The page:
The Mont Blanc is a slender chestnut and cream mousse, studded with small pieces of chestnut. I adore chestnut and how generously it is used here.

The last one, a praline mille feuille, is flavoured with rich, toasted hazelnut cream and has two caramelised puff pastry layers. Admittedly I prefer the Pierre Herme mille feuille, as that had additional layers of gavotte and a more tightly packed puff pastry.

Rue Mouffetard

A little trip to nearby Rue Mouffetard brings us to a fantastic range of shops, fromageries, fish mongers and fruit and vegetable vendors. Asparagus is in season and fat spears of white asparagus sit up proudly in enormous bunches.

Olivier & Co is an olive oil shop founded in 1997 in Provence. Here they sell what they consider to be the creme de la creme of olive oil – from a sample of 600, 25 are sold here (including one Australian brand whose name they can’t recall).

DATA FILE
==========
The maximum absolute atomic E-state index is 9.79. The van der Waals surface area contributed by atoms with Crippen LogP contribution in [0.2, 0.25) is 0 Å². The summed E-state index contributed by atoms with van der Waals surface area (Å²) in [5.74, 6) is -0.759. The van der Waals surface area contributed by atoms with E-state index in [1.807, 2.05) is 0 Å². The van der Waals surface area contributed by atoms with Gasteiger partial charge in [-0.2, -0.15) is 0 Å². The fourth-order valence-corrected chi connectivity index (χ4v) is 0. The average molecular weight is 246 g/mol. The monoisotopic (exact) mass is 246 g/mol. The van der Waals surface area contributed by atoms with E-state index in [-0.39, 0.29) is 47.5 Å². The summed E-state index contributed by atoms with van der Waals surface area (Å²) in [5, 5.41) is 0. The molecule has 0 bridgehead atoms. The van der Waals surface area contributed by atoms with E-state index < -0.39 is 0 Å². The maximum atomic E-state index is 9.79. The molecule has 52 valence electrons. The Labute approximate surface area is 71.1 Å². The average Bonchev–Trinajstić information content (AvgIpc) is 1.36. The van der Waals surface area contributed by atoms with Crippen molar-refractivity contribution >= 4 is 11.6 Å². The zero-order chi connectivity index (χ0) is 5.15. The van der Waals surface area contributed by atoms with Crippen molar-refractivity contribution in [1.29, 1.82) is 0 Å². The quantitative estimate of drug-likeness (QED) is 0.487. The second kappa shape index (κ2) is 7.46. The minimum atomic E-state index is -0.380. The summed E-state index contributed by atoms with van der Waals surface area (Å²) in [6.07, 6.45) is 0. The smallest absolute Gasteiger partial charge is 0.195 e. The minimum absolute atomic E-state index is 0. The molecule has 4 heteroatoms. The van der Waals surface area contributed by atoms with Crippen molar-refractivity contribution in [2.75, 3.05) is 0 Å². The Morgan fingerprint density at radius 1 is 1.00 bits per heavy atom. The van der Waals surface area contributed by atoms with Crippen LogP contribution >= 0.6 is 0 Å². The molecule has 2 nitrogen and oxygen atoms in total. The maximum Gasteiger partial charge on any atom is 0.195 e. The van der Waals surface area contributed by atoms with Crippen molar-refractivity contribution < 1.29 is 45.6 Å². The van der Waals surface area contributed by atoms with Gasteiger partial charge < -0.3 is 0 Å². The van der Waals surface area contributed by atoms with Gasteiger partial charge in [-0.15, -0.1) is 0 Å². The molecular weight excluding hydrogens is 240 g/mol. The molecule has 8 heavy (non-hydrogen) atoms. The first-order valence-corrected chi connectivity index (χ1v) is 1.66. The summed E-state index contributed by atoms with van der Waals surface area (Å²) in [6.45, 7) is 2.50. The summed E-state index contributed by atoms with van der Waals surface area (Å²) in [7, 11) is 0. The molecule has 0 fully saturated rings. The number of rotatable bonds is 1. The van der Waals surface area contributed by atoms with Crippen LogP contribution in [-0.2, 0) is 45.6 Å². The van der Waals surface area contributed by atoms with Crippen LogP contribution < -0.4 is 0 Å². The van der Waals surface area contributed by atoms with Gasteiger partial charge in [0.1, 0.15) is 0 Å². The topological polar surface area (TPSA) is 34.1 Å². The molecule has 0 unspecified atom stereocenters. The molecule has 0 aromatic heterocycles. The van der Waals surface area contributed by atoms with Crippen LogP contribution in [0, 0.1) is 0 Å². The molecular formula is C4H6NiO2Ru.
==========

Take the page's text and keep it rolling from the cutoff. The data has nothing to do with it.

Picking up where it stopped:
On each label they display the farmer’s name, the orchard (they don’t use blends) and the type of olive used in the oil. They also remind us that olive oils can only age for two years, after which they should be discarded.

We taste an olive oil from Nice which is mild and would pair nicely with fish, and another from Sicily which is bold and grassy and would pair well with pasta.

Our last stop is Mococha, founded by Marie Helene Gantois. She sells chocolates from three different chocolatiers: Patrice Chapon, Fabrice Gillete and Jacques Bellanger. She also has a range of macarons, including an intriguing tomato macaron which is still sweet but with an unusual, herby flavour.